Should sealed wheel bearing hubs be replaced individually or in pairs?
If one wheel bearing has reached the end of the road, chances are the
wheel bearing on the other side of the vehicle may also be nearing the
end of its service life, too. Both wheel bearings have racked up the
same number of miles, so it’s logical to conclude that both sides have
probably experienced the same amount of wear.
Based on this line
of thinking, it would make sense to recommend replacing both wheel
bearing hubs at the same time even though only one has obviously
failed. On the other hand, some would argue replacing both at the same
time would be an unnecessary expense. As long as the other wheel
bearing is not making noise and play is still within specifications, it
should remain in service. But the question is, for how long?
bearings are engineered to go a lot of miles, and often last the life
of the vehicle without ever being replaced (which may be upwards of
250,000 miles or more). However, their service life can sometimes be
cut short by driving conditions and environmental factors.
time a wheel hits a bump or pothole, the wheel bearings take a
pounding. The tire and suspension will cushion much of the impact, but
it still adds up over time. A vehicle that spends much of its life
driving on rough roads or cratered urban streets may wear out its wheel
bearings in as little as 100,000 miles. Taxis, police cars and delivery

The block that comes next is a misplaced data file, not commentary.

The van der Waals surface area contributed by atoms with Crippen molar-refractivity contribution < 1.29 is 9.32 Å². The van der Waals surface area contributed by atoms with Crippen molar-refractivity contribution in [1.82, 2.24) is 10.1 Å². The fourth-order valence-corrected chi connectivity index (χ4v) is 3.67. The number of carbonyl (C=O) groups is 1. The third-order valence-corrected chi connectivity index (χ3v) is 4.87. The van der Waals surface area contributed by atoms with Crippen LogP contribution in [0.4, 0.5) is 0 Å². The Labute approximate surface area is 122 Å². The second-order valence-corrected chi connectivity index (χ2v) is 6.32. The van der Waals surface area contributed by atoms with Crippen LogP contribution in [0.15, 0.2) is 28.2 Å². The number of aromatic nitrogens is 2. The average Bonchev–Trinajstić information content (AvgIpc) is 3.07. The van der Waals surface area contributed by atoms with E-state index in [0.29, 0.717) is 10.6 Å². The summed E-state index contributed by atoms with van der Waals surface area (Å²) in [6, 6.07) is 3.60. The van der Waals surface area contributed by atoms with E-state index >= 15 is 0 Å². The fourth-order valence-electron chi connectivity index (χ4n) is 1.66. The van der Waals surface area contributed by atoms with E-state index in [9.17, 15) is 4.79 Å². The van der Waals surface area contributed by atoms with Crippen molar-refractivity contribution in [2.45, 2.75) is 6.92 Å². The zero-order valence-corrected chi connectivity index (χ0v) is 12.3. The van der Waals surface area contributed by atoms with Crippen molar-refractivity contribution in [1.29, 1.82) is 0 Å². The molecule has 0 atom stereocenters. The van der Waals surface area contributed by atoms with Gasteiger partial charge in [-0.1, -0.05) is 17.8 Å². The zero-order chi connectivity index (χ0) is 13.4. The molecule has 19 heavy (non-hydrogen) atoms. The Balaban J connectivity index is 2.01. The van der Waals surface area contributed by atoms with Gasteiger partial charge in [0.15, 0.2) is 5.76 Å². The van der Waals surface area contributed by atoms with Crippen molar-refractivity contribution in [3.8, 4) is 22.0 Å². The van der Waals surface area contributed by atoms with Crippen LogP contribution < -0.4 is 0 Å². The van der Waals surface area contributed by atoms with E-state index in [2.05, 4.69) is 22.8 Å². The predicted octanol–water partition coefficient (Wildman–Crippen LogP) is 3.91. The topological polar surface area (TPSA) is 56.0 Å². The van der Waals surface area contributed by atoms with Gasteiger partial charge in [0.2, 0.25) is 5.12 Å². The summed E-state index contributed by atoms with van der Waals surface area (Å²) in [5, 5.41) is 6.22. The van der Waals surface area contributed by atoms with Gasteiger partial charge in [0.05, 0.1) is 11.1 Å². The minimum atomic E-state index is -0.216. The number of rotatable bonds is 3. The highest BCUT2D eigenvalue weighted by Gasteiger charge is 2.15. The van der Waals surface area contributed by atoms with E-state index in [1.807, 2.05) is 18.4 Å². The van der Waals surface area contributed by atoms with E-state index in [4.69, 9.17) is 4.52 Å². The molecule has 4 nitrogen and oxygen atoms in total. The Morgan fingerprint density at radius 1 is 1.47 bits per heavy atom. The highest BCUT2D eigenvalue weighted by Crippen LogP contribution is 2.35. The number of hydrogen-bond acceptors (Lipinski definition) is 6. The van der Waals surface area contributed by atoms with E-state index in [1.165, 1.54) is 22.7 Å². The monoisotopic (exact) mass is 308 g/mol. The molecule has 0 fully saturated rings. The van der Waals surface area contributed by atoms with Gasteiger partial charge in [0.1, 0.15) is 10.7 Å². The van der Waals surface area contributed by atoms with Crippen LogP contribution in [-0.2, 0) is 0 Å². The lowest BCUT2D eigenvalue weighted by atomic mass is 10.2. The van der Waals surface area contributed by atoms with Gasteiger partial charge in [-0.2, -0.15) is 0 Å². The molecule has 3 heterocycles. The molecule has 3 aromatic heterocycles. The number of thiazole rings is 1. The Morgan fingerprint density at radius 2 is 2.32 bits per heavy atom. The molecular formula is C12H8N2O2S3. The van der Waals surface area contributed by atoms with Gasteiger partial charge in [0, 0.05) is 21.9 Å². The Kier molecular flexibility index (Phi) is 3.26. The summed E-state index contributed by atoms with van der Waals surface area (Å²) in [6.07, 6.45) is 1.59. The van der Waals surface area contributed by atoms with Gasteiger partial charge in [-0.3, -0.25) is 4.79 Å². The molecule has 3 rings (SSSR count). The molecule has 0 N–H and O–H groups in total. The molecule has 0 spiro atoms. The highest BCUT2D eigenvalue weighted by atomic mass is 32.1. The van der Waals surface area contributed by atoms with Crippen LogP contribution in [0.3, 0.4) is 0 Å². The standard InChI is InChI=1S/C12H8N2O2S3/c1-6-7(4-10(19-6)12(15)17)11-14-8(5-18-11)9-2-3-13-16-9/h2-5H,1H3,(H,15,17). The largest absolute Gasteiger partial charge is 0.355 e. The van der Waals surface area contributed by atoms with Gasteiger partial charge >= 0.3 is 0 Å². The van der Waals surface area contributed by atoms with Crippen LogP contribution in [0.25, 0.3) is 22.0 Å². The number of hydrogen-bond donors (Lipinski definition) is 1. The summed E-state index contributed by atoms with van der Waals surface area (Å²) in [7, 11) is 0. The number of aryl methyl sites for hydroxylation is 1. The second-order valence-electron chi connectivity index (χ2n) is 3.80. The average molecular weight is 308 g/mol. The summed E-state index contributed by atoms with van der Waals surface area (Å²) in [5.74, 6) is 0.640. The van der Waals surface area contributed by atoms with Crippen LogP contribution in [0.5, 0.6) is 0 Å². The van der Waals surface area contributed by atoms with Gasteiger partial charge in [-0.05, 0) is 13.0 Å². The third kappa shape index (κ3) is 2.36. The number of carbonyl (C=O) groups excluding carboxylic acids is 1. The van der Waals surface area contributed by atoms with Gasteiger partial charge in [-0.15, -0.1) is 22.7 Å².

vehicles can also wear out their wheel bearings rather quickly
depending on how they are driven. Hard cornering puts a lot of side
load on the bearings which they do not experience with normal driving.
This can also accelerate wear and lead to premature bearing failure.
Sealed wheel bearing assemblies are engineered to keep out
contaminants. Even so, over time seals can wear and lose their
elasticity, allowing road salt, moisture and dust to enter the bearing
housing. Once inside, these contaminants can cause corrosion and wear,
resulting in premature bearing failure. Driving though standing water
that is more than hub deep is another no-no that should be avoided
because it can force water into the bearings.
Though sealed wheel
bearings require no maintenance, there’s also no way to clean or
regrease the assembly if it has become contaminated. Replacement is
the only repair option.
Q. When should a wheel bearing be replaced?
The first sign of wheel bearing trouble is often noise (but not
always). A bad wheel bearing may make a rumbling, growling or chirping
noise that changes with vehicle speed. The noise should be investigated
without delay because a wheel bearing failure can sometimes allow the
wheel to separate from the vehicle!
The noise produced by a bad
wheel bearing will usually be proportional to vehicle speed, and will
not change in pitch or intensity when accelerating, coasting or
decelerating (which is often the case with noise produced by worn
differential, transmission or transaxle gears, or a bad U-joint). The
noise may change when turning, or become louder or even disappear at
certain speeds. But it shouldn’t be confused with the popping or
clicking sounds produced by a bad outer CV joint on a FWD car. A bad
outer CV joint usually only makes noise when turning, not when driving
straight ahead. As a rule, sealed wheel bearings and hubs should have
no play or roughness when a wheel is spun by hand. If a wheel bearing
feels loose, or has play that exceeds specifications when measured with
a dial indicator placed against the hub, it is worn out and needs to be
replaced without delay.